2. Sprinkle salt evenly over each leaf (or if you pre-chopped your cabbage, mix the salt in through all the leaves) and place the cabbage in a large bowl big enough to contain all the cabbage below the rim. I usually need to use 2 large bowls to accomplish this. Avoid using metal or plastic bowls as the high salt concentration can impact these types of bowls. You should be using up all of your 1/2 cup of salt to do this. Next, you can add water. I say can because there are a couple different methods here. Again, it’s up to you and what you prefer what you decide to do. One is that you can just leave your cabbage without water if you did a thorough job getting salt on each leaf (some also like to rub it in) or you can add the water until the cabbage is covered. I have to confess – I’m a touch lazy, so I like adding the water so I’m sure it gets in between all the leaves. Whatever you decide, leave your cabbage for at least 4 hours. The best is overnight. If you put water in yours, put a plate over it to keep the cabbage submerged. You don’t need to do this if you did the dry salting method. The purpose is to pre-brine the cabbage, which kills off the bad bacteria for good fermentation, and to remove a lot of the water content in advance.
3. When your cabbage is ready, throw it into a strainer and start to rinse it. You’ll know it’s ready because the texture of the cabbage will feel a little rubbery and they’ll be rather soft. Rinse all the salt out of the leaves. It’s good to give your cabbage a good rinse 3 times over. Then let the water strain out of the cabbage.
4. While your cabbage is in the strainer, you can prepare the kimchi sauce. Mix up your Korean chilli, ginger, garlic, sugar, fish sauce, and fermented shrimp paste – or miso substitute. Blend the mixture with your food processor or hand blender. Taste your sauce and see if you like the flavour. An important thing to note is that you’ll want your sauce to be a touch less salty than what you’d normally like as the longer the cabbage ferments, the saltier your kimchi will become (special tip from a good Korean friend of mine – thanks Ashley!).
4. Mix your kimchi sauce with your radish strips, scallions, and if you have them, carrot strips.
5. Get your cabbage and squeeze as much of the water out of it as you can. (Some people don’t squeeze, but I like squeezing since the kimchi will produce a lot more water as it ferments anyway.) Then, take the first quarter and start smearing your saucy kimchi mixture evenly on each cabbage leaf like a lasagna, working your way from the outer most leaf to the inner leaf. Do a good once over around the outside of the cabbage as well. Squish this cabbage into your jar. Press it in there hard. Keep adding the cabbage until you have about 1 to 2 inches of room from the top of the jar so that as the cabbage ferments and expands, it doesn’t spill over. I use a combination of a 2L canning jar and 500mL mason jars.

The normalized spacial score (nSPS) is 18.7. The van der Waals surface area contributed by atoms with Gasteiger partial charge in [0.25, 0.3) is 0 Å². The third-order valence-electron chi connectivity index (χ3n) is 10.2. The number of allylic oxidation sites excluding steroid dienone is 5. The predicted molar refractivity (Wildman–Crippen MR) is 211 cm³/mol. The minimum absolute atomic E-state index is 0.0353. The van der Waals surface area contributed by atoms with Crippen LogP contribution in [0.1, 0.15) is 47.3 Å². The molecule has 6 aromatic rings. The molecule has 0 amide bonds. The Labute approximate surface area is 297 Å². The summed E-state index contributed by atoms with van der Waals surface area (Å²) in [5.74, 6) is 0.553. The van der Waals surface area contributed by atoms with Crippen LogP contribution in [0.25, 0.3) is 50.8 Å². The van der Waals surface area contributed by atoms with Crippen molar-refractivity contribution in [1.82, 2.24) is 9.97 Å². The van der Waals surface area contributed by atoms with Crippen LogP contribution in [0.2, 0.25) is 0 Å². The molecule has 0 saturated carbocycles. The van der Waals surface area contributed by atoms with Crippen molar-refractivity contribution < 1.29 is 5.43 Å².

If you pre-chopped your kimchi, the process is the same, just mix all your kimchi sauce in with your cabbage and mix it through all the leaves thoroughly. Then put the leaves into your jars. Whichever method you used, make sure to really squish and pack in the cabbage into the bottom of the jar and between each layer hard. Get as much of the air out as possible.
6. Seal your jars. I put a layer of saran wrap over the mouth of the jars and wrap it with an elastic first to keep the oxygen from getting in, before I put the lids on. If you’re using mason jars, be sure to either leave the lids on a little loose or untwist the lids daily to avoid a kimchi explosion. Masons are so airtight the gas produced by the fermentation can’t get out and have been known to actually blow up the jar.
7. If you’d like your kimchi to ferment quickly, place your jars in a bowl or dish (to catch any stray leakage if it happens) on your countertop where there’s sun (kimchi ferments faster in warmer conditions). Leave it there for between 1-5 days, depending on how ripe you’d like your kimchi. After only a day, you’ll already notice your kimchi will have more water content in your jars and bubbles forming. This is good and supposed to happen. If you want your kimchi to ferment slower, you can put it in a cool dark place. Some put their kimchi in the fridge – which also prolongs the time it takes for kimchi to ferment.
Good luck, enjoy and let me know how it goes!